But he never forgot his fellow veterans, especially those he’d see on the street struggling through post-military lives far less blessed than his. Each Veterans Day, he dons a “Welcome Home” cap, designed for Vietnam-era veterans who were anything but welcomed home, and finds a bench at the Maine Mall. It’s his way of quietly reminding all the busy shoppers how lucky they are to live the lives they do – and of the sacrifices over the decades that have made all of that possible.

Earlier this winter, Giraulo called the Togus VA Medical Center, explained that he was a recently retired veteran and was looking for a volunteer gig in the Portland area. The woman on the other end “almost jumped through the phone,” he recalled.

Volunteer Carlo Giraulo of Westbrook is interviewed Friday at the U.S. Department of Veterans Affairs’ new Community Based Outpatient Clinic in Portland. Shawn Patrick Ouellette/Staff Photographer

Now here he was at Friday’s grand opening, leading visitors around like he owned the place. When it comes to putting people at ease, the guy’s a natural.

On the ubiquity of restrooms throughout the clinic: “Being an old guy, I love the restrooms. I’ll tell you, I can’t pass by a restroom without falling in love with it.”

On the TV monitors that hang over the chairs in the full-service dental suite, enabling patients to watch their procedures – if they’re so inclined – in real time: “I’m not going to watch, but isn’t that cool?”

On the small lactation room, complete with a small refrigerator: “It’s for staff and veterans if they need it. … Hey, they thought of everything! They really thought of everything!”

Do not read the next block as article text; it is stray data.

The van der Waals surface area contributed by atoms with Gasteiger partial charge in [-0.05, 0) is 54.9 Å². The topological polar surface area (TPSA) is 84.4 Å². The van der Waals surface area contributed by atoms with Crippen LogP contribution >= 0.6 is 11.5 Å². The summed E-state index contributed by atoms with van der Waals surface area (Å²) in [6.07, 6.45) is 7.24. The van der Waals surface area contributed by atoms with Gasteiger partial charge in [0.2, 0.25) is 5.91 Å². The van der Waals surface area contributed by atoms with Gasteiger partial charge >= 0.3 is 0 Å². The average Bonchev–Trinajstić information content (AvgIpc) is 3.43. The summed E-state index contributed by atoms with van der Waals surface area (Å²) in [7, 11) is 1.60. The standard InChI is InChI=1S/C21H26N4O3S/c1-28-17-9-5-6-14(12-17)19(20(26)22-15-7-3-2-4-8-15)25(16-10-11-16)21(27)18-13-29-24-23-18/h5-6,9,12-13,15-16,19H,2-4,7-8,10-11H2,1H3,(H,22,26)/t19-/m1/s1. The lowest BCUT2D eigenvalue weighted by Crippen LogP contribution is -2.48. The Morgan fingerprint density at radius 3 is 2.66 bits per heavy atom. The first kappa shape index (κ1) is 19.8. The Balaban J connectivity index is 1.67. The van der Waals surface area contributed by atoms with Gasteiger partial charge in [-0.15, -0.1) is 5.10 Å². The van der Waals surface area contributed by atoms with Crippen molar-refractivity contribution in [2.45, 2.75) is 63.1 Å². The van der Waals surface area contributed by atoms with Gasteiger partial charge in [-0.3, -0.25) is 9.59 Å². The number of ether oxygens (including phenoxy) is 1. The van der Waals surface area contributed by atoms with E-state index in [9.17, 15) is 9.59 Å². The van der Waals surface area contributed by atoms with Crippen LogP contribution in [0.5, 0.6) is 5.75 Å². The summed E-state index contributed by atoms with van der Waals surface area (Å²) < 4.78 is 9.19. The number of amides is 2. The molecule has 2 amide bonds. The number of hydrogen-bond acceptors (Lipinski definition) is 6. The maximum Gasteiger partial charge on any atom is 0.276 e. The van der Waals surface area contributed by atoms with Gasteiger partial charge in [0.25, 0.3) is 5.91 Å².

On the soon-to-be-installed vending machines off the main reception area: “The first thing I asked was, ‘Why do they charge the veterans to buy a candy bar?’ Well, all the money’s going to go to voluntary services. I won’t get paid, but we use that money for homeless veterans, buying soap and toiletries, clothing, mittens and gloves. So, I think this is a great idea and if you’re ever around here, buy something!”

On the mental health unit, where the frosted-glass exterior windows, in addition to ensuring privacy, are transformed into works of art with tableaus of dune grass, birch branches and other local flora: “My father was at Anzio (in World War II). He got beat up that way. Nobody could help him – they didn’t have a facility like this.”

Giraulo signed up for three shifts a week as a red coat ambassador – Tuesdays through Thursdays, four hours a hitch. But he’ll be there on Monday, he promised his supervisor, because he doesn’t want to miss that moment when a decade of planning and construction ends, the doors open and the first wide-eyed veterans venture inside.

He’ll greet each one the same way he always greets a fellow vet – not just by saying hello, but by extending his hand, looking them straight in the eye and saying, ‘Welcome home.”

“That’s going to be my thing,” Giraulo said. “Because this will be their home.”